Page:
What do our opponents mean when they apply to us the label “Liberal”? If by “Liberal” they mean, as they want people to believe, someone who is soft in his policies abroad, who is against local government, and who is unconcerned with the taxpayer’s dollar, then . . . we are not that kind of “Liberal.” But if by a “Liberal” they mean someone who looks ahead and not behind, someone who welcomes new ideas without rigid reactions, someone who cares about the welfare of the -people—their health, their housing, their schools, their jobs, their civil rights, and their civil liberties—someone who believes we can break through the stalemate and suspicions that grip us in our policies abroad, if that is what they mean by a “Liberal,” then I’m proud to say I’m a “Liberal.”
And he wasn’t such a bad president, all things considered.
PLAYBOY: Has the absence of strong class resentments in America hurt the cause of liberalism?
ALTERMAN: I disagree about their absence. I just think conservatives have been brilliant at manipulating them on behalf of fear and resentment, rather than hope and teamwork. I may not be the first person to say this but one of the only things liberals have to fear is, um, fear itself…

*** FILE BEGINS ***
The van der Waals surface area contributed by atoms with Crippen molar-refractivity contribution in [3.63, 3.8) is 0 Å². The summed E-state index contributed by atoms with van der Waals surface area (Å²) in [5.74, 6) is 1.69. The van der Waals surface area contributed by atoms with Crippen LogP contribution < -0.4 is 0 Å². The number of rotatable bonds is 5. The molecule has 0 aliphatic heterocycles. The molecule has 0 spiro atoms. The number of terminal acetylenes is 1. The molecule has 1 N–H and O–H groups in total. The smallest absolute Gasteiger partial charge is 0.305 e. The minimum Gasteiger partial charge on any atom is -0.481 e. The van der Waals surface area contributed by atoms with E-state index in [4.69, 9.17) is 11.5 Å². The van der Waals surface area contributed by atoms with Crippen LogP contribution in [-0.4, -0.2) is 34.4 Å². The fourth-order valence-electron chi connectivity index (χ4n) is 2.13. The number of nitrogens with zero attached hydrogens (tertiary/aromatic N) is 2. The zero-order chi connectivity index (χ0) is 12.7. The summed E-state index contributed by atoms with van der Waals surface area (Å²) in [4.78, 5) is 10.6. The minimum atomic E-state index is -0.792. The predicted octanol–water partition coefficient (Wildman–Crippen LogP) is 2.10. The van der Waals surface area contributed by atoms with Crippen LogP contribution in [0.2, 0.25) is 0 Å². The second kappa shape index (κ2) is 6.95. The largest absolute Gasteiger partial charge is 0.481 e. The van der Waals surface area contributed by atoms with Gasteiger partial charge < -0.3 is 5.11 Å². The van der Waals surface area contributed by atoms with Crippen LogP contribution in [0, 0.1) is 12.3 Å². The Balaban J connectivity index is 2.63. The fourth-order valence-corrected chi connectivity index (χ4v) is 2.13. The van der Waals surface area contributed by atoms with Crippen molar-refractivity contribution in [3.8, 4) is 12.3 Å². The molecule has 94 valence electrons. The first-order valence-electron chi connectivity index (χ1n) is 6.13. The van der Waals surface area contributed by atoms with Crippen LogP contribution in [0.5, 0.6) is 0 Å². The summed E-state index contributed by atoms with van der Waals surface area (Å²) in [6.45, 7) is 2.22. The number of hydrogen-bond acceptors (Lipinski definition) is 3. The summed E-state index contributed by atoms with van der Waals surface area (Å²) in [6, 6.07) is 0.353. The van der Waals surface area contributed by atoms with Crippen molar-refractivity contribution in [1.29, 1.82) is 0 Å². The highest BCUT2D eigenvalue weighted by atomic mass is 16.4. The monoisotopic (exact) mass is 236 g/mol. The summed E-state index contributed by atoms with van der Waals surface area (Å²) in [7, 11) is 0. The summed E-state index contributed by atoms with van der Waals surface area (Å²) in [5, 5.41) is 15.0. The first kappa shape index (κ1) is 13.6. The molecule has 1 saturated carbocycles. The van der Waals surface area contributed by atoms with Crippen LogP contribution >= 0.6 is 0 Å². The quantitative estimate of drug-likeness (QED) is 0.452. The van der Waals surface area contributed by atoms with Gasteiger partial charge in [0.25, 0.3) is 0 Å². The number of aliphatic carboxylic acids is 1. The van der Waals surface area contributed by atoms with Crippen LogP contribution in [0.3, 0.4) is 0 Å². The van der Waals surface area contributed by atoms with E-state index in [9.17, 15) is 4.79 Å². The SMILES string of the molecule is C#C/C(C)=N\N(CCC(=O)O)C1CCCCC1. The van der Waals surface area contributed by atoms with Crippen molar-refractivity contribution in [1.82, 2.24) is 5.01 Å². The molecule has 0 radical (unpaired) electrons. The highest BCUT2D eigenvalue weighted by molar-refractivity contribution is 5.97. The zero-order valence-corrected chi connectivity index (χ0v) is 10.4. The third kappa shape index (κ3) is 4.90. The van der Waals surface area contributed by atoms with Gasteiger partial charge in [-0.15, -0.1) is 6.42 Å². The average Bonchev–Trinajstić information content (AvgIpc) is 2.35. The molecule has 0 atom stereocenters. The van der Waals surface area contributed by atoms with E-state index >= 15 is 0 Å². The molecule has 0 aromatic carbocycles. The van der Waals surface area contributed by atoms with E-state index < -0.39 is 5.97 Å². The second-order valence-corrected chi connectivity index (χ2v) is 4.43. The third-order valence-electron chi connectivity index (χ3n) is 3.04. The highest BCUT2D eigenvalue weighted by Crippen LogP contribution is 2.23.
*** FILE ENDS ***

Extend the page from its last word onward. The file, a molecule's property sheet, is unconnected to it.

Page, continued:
PLAYBOY: Should a liberal be elected president this fall, what three pro-America, pro-liberalism things should he/she focus on accomplishing?
ALTERMAN: Well, nobody’s running who is willing to call him or herself a liberal, except maybe Ralph Nader, so no, absolutely not. But once the next Democratic president reads my book, well, then, sure, that’d be a fine idea. America would finally have a president who believes what the majority of Americans believe, rather than what the punditocracy says they do.